We Need to Talk About Kevin is a waking nightmare of a movie that seems to exist somewhere in the overlapping space between reality, memory and paranoia. It tells the story of a boy who grows up to be a psychopath, and makes that painful notion even more horrifying by telling it from the perspective of his mother. I'll be straight with you: I have a son (who's 16 months old as of the writing of this review), and I spent a large portion of the film alternating between thanking my lucky stars that he's such a genuinely sweet kid and recoiling in terror at the film's shudder-inducing “what if?” scenario.
Co-writer/director Lynne Ramsay (adapting Lionel Shriver's novel of the same name) employs an unusual and devastatingly effective storytelling structure. Early on, she reveals that teenager Kevin Khatchadourian (Ezra Miller, The Perks of Being a Wallflower) is in prison, but doesn't reveal why. We see that Kevin's mother Eva (Tilda Swinton, Only Lovers Left Alive) is an emotionally distraught person whose life seems to be challenging: she works a thankless low-paying job, lives in a battered little shack of a house and occasionally is forced to deal with angry strangers verbally or physically abusing her (again, we aren't told why). Meanwhile, Ramsay starts employing lengthy flashbacks to Eva's early days, which reveal that she was married to a doting husband named Franklin (John C. Reilly, Magnolia) and enjoying a much more comfortable living situation. Increasingly, these flashbacks overtake the film, slowly revealing the story of Kevin's life from conception to the present.
This non-linear approach creates a relentless sense of tension: what did Kevin do, and what made him do it? The answer – or at least a vague impression of the answer – becomes unnervingly clear early on, transforming the mystery-driven tension into pure dread. Additionally, there are complicated “nature vs. nurture” questions to deal with: does Kevin turn out the way he does because of the way his mother treated him, or was he destined to be bad news no matter what?
From the beginning, the relationship between Eva and Kevin gets off on the wrong foot. The pregnancy is unplanned, and it puts her exciting, professionally satisfying life as a travel writer on hold. She feels some measure of resentfulness towards him for the duration of her pregnancy, and despite her best efforts to be a good mother, she holds onto that feeling after he's born. To be fair, Kevin is an exceedingly difficult child. As a baby, he screams constantly. As a toddler, he demonstrates an extraordinary amount of misbehavior and sulky hostility. Bewilderingly, he's near-angelic whenever Franklin is around, which leads Franklin to believe that Eva may be exaggerating about her difficulties with Kevin. When he becomes a teenager, it becomes clear that he's well on his way to turning into an awful human being: he's cruel to his little sister Celia (Ashley Gerasimovich), obsessed with violence, venomously ugly when speaking to Eva and masterful at presenting an entirely different version of himself to Franklin.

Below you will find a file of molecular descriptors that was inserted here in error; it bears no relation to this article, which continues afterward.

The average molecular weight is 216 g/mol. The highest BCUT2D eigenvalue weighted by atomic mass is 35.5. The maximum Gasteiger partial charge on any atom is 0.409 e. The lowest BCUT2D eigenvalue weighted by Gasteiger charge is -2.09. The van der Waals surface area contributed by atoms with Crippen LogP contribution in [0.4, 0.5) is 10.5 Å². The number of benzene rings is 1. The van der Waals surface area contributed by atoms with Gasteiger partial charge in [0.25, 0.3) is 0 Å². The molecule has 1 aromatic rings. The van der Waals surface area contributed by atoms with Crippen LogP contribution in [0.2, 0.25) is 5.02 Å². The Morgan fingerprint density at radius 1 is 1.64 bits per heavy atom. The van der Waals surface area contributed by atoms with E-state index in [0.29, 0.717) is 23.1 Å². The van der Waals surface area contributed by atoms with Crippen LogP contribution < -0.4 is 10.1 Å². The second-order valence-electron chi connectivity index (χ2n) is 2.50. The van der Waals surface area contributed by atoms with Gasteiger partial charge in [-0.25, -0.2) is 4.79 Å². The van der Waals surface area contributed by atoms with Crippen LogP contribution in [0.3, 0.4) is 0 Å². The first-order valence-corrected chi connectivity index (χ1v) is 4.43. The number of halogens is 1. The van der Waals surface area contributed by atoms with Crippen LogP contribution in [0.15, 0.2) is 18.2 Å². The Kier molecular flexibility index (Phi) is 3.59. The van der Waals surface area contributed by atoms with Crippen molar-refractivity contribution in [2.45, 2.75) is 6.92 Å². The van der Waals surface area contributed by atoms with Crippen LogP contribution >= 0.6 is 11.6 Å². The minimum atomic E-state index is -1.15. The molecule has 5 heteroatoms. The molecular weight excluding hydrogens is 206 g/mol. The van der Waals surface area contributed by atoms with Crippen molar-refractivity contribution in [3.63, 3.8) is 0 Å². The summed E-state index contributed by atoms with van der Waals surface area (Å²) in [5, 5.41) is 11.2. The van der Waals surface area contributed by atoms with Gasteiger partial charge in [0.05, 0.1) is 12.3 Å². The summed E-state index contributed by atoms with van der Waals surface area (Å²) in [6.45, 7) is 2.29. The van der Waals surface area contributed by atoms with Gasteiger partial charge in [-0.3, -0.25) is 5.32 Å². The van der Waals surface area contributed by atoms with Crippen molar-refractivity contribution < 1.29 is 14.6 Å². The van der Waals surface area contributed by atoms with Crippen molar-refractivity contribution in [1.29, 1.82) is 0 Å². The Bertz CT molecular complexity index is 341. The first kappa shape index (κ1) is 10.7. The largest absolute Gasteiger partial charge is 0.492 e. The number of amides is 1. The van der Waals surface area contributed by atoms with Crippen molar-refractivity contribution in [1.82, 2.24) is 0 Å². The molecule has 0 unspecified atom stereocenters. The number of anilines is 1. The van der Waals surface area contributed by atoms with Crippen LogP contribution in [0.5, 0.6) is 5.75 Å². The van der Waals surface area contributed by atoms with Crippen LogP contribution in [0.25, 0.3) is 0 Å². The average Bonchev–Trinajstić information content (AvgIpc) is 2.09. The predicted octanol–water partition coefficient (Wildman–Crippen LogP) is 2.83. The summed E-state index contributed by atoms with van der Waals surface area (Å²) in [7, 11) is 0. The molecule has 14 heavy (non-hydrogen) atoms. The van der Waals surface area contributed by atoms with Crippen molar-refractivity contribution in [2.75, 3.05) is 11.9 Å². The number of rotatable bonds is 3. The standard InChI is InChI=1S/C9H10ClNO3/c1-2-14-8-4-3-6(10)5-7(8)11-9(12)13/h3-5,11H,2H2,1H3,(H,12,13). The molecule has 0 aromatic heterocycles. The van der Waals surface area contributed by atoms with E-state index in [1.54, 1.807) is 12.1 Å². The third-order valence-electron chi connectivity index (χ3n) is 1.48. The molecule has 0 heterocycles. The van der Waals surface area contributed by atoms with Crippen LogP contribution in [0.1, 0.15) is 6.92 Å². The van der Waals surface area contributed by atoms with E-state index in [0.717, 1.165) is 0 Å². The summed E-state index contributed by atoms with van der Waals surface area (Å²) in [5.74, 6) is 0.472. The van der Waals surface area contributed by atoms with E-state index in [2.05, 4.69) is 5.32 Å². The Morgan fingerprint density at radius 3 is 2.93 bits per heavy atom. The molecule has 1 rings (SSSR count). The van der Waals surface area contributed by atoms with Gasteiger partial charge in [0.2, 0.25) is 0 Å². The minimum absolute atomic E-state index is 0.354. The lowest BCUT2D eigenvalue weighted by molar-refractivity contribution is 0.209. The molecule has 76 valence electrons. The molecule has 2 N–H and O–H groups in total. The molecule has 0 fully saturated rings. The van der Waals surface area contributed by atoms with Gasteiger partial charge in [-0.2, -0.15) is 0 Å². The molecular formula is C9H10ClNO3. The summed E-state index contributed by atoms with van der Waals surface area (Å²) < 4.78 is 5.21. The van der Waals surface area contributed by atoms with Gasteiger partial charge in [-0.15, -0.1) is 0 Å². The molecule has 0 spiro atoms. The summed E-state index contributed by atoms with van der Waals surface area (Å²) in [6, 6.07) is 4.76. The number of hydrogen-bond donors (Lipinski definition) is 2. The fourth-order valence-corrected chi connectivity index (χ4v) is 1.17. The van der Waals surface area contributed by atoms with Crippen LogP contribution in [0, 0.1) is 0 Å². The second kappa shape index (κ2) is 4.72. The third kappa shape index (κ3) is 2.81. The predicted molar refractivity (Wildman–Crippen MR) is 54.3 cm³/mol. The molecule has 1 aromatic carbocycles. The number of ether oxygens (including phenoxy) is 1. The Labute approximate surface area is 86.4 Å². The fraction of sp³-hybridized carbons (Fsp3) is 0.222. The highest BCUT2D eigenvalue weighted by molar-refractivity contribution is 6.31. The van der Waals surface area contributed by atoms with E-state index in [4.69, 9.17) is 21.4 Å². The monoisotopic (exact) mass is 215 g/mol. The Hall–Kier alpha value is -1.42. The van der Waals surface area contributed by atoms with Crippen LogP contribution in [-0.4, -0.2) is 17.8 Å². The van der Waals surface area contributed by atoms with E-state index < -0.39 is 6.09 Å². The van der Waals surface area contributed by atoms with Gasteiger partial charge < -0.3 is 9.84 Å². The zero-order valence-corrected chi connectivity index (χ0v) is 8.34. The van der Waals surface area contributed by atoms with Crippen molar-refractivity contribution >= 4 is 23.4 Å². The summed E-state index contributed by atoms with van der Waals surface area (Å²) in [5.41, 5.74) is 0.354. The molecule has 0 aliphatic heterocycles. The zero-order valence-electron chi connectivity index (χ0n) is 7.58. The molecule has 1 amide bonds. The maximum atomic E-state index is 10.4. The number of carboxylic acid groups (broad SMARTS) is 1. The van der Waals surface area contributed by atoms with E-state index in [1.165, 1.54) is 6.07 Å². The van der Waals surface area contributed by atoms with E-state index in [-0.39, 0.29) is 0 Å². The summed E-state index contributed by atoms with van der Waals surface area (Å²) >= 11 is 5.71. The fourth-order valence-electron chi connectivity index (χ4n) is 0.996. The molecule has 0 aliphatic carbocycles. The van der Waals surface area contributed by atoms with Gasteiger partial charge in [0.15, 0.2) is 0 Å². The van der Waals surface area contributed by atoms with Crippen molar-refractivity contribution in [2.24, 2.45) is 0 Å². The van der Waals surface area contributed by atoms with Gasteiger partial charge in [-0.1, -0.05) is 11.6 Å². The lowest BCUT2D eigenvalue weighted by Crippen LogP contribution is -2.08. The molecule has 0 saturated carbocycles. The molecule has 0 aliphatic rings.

How much of what we're seeing can we actually trust? I suspect that most of what we're shown in flashback is not an objective, fully-formed look at a life, but a mother's skewed memories of the countless moments that led to something terrible. Look at the intense close-ups offered during many of these scenes; the way the camera zooms in on some very specific detail: the food dribbling out of Kevin's mouth as he takes a bite of something, the disappointed look on Franklin's face, Kevin's cruel smirk after saying something particularly hurtful. The scenes often have a fragmented quality: they tend to start a little late and end a little early, anchored by these striking, often grotesque bits of imagery. There's also something dreamlike about the film's tone, particularly in the way it employs catchy '50s and '60s tunes (stuff kicking around in Eva's subconscious?) in a manner that frequently seems disconnected from the images they accompany.
If you take the film at face value, the characters might seem curiously one-dimensional. Franklin is always aloof and clueless; never intuiting his wife's feelings and consistently missing things that ought to be obvious. Kevin is so persistently monstrous that you might occasionally wonder if you're watching the latest remake of The Omen. Young Celia – Eva and Franklin's second child – is never less than angelic. Meanwhile, Eva is an endlessly complex figure, forced to grapple with a tangled web of family relationships and difficult feelings. Much of this story is unfolding within the confines of her own mind, and while the basic details are probably accurate, almost everything else is colored by the flood of painful emotions she's coping with. Think of a person you dislike. When you think of them, how often does your mind gravitate towards the specific things that made you dislike them? It's an extraordinarily unique storytelling device, but also a difficult one: the film plunges you deep into Eva's horror story of a life and never lets you come up for air.
Swinton's performance is one of many tremendous turns from the actress; a perfectly-pitched portrait of a woman who begins to regret nearly every major choice she has made in life but lacks the ability to actually do anything about it. Day after day, memory after memory, her face tells a different version of the same story: “What have I done?” Kevin is played by three different actors as he ages, but we usually see him in the form of Ezra Miller, who delivers one bone-chillingly effective scene after another. It's such an effectively soulless piece of work – until one brief, tragic moment when it isn't. This is a great film. It may be a long time before I work up the nerve to see it again.
We Need to Talk About Kevin
Rating: ★★★★ (out of four)
MPAA Rating: R
Running Time: 112 minutes
Release Year: 2011